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Family Planning Calls For Hiv Screening

Family Planning Calls For Hiv Screening For Pregnant Women

7 March, 2006

Family Planning says the latest HIV/AIDS statistics are an avoidable tragedy and highlight the importance of making effective links between HIV/AIDS prevention and testing, reproductive health and maternity services, and increasing women’s awareness of the risks of unsafe sex.

Family Planning Executive Director, Dr Gill Greer, says the fact that four babies born in New Zealand last year were infected with the HIV virus because their mothers did not know they were HIV positive, is a shocking and avoidable tragedy.

“The simple fact is that these babies need not have contracted HIV had their mothers’ status been known. There could have been interventions including drug therapies, and discussion about the options of vaginal delivery, or delivery by elective caesarean section which significantly reduces the risk of mother to child transmission. The greatest transmission risk is at birth but we also know there are risks around breastfeeding which have to be managed”.

“This is why it is so important that New Zealand moves to implement the earlier screening recommendations so that health providers will offer and encourage HIV screening for pregnant women, as we should already be doing for chlamydia. It is also important that women become more aware of the risks of unsafe sex”.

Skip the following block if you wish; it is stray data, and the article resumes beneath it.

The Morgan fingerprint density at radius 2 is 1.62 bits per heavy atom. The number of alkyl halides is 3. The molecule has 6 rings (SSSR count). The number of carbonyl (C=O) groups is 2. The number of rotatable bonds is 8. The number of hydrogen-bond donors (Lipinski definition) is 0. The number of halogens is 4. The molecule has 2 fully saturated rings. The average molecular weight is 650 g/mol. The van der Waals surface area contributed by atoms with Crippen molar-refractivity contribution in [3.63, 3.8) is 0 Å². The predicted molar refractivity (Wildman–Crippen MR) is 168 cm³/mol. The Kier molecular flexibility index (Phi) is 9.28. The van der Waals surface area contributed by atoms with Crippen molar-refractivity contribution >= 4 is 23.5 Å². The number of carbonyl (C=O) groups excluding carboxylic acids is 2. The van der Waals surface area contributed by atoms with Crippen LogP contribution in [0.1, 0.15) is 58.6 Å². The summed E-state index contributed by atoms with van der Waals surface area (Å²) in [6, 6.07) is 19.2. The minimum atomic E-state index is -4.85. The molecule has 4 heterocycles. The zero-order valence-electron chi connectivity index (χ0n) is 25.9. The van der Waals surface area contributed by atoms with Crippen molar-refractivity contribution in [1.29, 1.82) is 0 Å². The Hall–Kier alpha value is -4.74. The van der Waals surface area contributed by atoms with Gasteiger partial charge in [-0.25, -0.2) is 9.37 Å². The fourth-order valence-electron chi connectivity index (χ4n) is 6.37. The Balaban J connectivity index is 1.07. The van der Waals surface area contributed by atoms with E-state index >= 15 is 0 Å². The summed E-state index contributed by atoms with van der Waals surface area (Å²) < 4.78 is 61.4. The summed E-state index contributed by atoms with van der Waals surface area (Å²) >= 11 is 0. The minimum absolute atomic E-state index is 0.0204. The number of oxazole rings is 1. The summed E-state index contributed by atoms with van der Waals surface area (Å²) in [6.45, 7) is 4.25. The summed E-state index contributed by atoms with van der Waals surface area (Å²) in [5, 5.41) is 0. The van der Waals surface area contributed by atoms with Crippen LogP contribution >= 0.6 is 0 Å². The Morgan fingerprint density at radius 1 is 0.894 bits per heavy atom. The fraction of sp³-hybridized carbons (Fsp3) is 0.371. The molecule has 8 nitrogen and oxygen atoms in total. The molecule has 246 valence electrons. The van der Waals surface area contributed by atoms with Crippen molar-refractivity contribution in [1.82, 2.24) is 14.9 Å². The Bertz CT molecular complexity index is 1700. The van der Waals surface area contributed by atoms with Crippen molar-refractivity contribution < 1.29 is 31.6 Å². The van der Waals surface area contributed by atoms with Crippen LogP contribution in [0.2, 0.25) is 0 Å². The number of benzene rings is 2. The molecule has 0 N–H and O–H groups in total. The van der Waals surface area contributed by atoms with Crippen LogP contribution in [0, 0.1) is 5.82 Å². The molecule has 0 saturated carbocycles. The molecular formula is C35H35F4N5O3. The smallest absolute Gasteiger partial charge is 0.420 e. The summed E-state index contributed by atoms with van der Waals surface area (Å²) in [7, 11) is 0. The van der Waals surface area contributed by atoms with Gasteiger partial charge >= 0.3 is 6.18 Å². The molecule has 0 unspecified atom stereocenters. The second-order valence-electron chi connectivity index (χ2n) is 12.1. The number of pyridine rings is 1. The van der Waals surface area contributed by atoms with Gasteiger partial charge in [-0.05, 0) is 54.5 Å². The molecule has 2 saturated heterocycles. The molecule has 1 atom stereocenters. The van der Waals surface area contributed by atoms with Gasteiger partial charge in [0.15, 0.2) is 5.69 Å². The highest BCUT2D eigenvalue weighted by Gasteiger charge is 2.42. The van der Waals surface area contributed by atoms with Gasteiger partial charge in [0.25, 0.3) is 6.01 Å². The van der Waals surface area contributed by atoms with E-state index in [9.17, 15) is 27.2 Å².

New Zealand once led the world in preventing the transmission of HIV, partly through ongoing public health campaigns about safer sex. It is time to return to this, and also to recognise that although men who have sex with men remain the primary at risk group within New Zealand, the virus is also transmitted heterosexually.

World wide women make up nearly half of those infected, and over 60% of those who are under 25. The rates of HIV and AIDS are also increasing rapidly in Asia and the Pacific, where the majority of infection is heterosexually transmitted.

Women are physiologically more at risk that their male partner, and the high level of STIs in New Zealand also increases risk of transmission. Women need to be aware of these risks, insist on condom use, and recognise the importance of screening for STIs and HIV.

ENDS

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